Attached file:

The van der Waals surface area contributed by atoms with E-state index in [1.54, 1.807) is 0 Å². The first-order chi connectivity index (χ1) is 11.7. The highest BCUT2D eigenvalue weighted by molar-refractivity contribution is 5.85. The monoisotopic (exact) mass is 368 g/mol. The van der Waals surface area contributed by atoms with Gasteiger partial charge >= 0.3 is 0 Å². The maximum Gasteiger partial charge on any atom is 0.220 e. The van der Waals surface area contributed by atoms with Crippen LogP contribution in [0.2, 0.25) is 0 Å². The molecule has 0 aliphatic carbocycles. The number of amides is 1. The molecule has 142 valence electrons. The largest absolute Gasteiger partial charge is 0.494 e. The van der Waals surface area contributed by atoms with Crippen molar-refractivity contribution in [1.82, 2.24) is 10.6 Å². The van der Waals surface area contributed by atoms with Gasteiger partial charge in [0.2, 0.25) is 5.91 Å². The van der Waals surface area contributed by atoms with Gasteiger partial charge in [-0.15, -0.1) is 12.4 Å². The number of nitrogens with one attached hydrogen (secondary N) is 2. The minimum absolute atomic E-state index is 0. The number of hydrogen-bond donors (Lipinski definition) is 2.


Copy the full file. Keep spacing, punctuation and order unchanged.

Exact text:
The van der Waals surface area contributed by atoms with E-state index in [1.54, 1.807) is 0 Å². The first-order chi connectivity index (χ1) is 11.7. The highest BCUT2D eigenvalue weighted by molar-refractivity contribution is 5.85. The monoisotopic (exact) mass is 368 g/mol. The van der Waals surface area contributed by atoms with Gasteiger partial charge >= 0.3 is 0 Å². The maximum Gasteiger partial charge on any atom is 0.220 e. The van der Waals surface area contributed by atoms with Crippen LogP contribution in [0.2, 0.25) is 0 Å². The molecule has 0 aliphatic carbocycles. The number of amides is 1. The molecule has 142 valence electrons. The largest absolute Gasteiger partial charge is 0.494 e. The van der Waals surface area contributed by atoms with Crippen molar-refractivity contribution in [1.82, 2.24) is 10.6 Å². The van der Waals surface area contributed by atoms with Gasteiger partial charge in [0.2, 0.25) is 5.91 Å². The van der Waals surface area contributed by atoms with Gasteiger partial charge in [-0.15, -0.1) is 12.4 Å². The number of nitrogens with one attached hydrogen (secondary N) is 2. The minimum absolute atomic E-state index is 0. The number of hydrogen-bond donors (Lipinski definition) is 2.